If you were to ask my friends about me, they’d tell you I’m ambitious.
In contrast, they’d also tell you I break out in a sweat at the mention of public speaking, and that I’d rather be tucked away in my cubicle than talk during a meeting or approach my boss with an idea for the lifestyle magazine where I work as associate editor. On days when a new intern starts, I get red-faced and fumble over my words as I show them around and give them their first assignments, and because I like to be helpful, half the time I offer to do part of their work for them.
I think you get the picture: I’m a mess when it comes to speaking up or being assertive in a professional setting. I know this is something other 20-somethings struggle with. For those of us with introverted or accommodating, laid-back personalities, it can be hard to gain professional respect among coworkers, or transform that timid recent college grad into someone with influence. This rift leaves me, at least, feeling exhausted and like I’m not living up to my potential.
Being introverted, it’s often easy to shrug off an idea because I don’t think it’s good enough, or maybe I do, though I’m too afraid or unsure of how to present it. So I’ll stay quiet. I’ll nod meekly.
But having been in a professional setting for a few years now, I’ve finally gotten tired of letting my uncertainties keep me from growing. The realization that I’ll only withdraw more sets me on the path to trying to be more assertive.
For me, what helps is the reminder that I deserve as much of a platform to make my ideas heard in the office as everyone else – to know my value and try to maintain a confident outlook. What I have to say is worth hearing. I tell myself that repeatedly if I have to. If I have an idea, I don’t need to shuffle it to the back of my notes for “next time.” I can speak up in an editorial meeting. My heart may be racing and my face may be red with all eyes on me, but if I want to claim my place at the table, I can’t second-guess myself anymore.
Once that old mindset is adjusted, there are more practical steps to take, too, like speaking articulately and avoiding weak language and timid body language (i.e. shoulders hunched inwardly).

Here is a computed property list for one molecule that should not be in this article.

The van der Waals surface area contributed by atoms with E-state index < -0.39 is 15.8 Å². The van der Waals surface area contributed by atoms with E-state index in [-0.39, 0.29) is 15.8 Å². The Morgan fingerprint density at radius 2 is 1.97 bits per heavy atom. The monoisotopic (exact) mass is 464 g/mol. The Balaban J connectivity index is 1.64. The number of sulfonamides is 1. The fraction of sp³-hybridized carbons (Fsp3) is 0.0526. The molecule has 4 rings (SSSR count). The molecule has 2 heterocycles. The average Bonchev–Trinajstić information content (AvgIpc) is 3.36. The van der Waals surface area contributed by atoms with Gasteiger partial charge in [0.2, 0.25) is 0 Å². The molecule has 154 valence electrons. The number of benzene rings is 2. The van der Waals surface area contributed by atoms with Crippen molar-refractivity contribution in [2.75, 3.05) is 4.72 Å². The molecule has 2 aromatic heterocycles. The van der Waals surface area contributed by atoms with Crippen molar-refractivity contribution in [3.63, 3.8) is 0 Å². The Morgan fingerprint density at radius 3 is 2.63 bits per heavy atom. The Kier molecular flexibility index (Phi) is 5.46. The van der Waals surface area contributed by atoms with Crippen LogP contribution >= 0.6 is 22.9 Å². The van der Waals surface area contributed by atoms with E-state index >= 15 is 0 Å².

Gaining confidence and becoming assertive doesn’t mean I need to be demanding, of course—being straightforward yet respectful really is the key.
On this journey of challenging myself, I must also remember to be gracious – to myself. As much as I wish it were, it’s not exactly a linear path. Some days I find that I start sinking back to the place where I don’t want be, for absolutely no reason. Yesterday, I felt flustered and my thoughts jumbled when my boss approached me. When our intern asked about a deadline I responded, “If it works for you, how does the 15th sound?” I felt somewhat silly as a result of these encounters and started being really hard on myself. As if I had never really taken the steps to assertiveness at all. But that’s not true; I need to cut myself some slack and then try again.
Because really, every day is an opportunity for growth. Today, I reminded myself of my value to the team and that I don’t need to scuttle around making everyone’s lives perfect. I sat down with my boss and articulately and directly shared a list of ideas, which he then asked me to present at a meeting. I did – red face and all. And guess what? As a result, I’m working on new projects with a heightened sense of responsibility—and respect among my peers.